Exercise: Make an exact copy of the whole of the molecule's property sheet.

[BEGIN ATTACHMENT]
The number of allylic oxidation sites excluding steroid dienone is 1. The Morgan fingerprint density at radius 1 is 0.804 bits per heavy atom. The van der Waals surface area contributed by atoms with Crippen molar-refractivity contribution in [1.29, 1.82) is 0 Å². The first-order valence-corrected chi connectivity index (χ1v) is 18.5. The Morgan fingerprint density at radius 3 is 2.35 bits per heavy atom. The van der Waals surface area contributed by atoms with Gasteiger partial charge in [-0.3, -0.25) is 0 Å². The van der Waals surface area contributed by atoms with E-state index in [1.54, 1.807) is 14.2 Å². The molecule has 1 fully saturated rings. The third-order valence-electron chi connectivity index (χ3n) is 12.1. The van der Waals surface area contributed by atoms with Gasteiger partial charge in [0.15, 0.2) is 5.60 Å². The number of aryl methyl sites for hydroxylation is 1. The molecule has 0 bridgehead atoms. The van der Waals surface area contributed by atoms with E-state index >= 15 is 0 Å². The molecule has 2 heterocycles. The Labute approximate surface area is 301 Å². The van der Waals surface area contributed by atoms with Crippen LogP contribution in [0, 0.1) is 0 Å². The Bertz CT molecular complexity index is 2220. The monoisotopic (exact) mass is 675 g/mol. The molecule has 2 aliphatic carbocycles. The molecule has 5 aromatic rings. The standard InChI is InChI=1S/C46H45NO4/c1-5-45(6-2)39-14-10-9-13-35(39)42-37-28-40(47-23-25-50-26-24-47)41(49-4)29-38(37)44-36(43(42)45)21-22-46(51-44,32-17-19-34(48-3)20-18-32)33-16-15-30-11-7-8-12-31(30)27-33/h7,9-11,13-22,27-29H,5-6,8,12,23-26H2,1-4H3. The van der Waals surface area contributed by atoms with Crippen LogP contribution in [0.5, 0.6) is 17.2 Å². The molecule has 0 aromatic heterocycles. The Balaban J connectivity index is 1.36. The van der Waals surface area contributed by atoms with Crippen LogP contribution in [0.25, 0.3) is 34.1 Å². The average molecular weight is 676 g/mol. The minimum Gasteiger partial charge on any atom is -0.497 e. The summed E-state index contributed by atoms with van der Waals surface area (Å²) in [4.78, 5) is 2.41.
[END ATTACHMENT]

The number of allylic oxidation sites excluding steroid dienone is 1. The Morgan fingerprint density at radius 1 is 0.804 bits per heavy atom. The van der Waals surface area contributed by atoms with Crippen molar-refractivity contribution in [1.29, 1.82) is 0 Å². The first-order valence-corrected chi connectivity index (χ1v) is 18.5. The Morgan fingerprint density at radius 3 is 2.35 bits per heavy atom. The van der Waals surface area contributed by atoms with Gasteiger partial charge in [-0.3, -0.25) is 0 Å². The van der Waals surface area contributed by atoms with E-state index in [1.54, 1.807) is 14.2 Å². The molecule has 1 fully saturated rings. The third-order valence-electron chi connectivity index (χ3n) is 12.1. The van der Waals surface area contributed by atoms with Gasteiger partial charge in [0.15, 0.2) is 5.60 Å². The number of aryl methyl sites for hydroxylation is 1. The molecule has 0 bridgehead atoms. The van der Waals surface area contributed by atoms with E-state index >= 15 is 0 Å². The molecule has 2 heterocycles. The Labute approximate surface area is 301 Å². The van der Waals surface area contributed by atoms with Crippen LogP contribution in [0, 0.1) is 0 Å². The Bertz CT molecular complexity index is 2220. The monoisotopic (exact) mass is 675 g/mol. The molecule has 2 aliphatic carbocycles. The molecule has 5 aromatic rings. The standard InChI is InChI=1S/C46H45NO4/c1-5-45(6-2)39-14-10-9-13-35(39)42-37-28-40(47-23-25-50-26-24-47)41(49-4)29-38(37)44-36(43(42)45)21-22-46(51-44,32-17-19-34(48-3)20-18-32)33-16-15-30-11-7-8-12-31(30)27-33/h7,9-11,13-22,27-29H,5-6,8,12,23-26H2,1-4H3. The van der Waals surface area contributed by atoms with Crippen LogP contribution in [0.5, 0.6) is 17.2 Å². The molecule has 0 aromatic heterocycles. The Balaban J connectivity index is 1.36. The van der Waals surface area contributed by atoms with Crippen LogP contribution in [0.25, 0.3) is 34.1 Å². The average molecular weight is 676 g/mol. The minimum Gasteiger partial charge on any atom is -0.497 e. The summed E-state index contributed by atoms with van der Waals surface area (Å²) in [4.78, 5) is 2.41.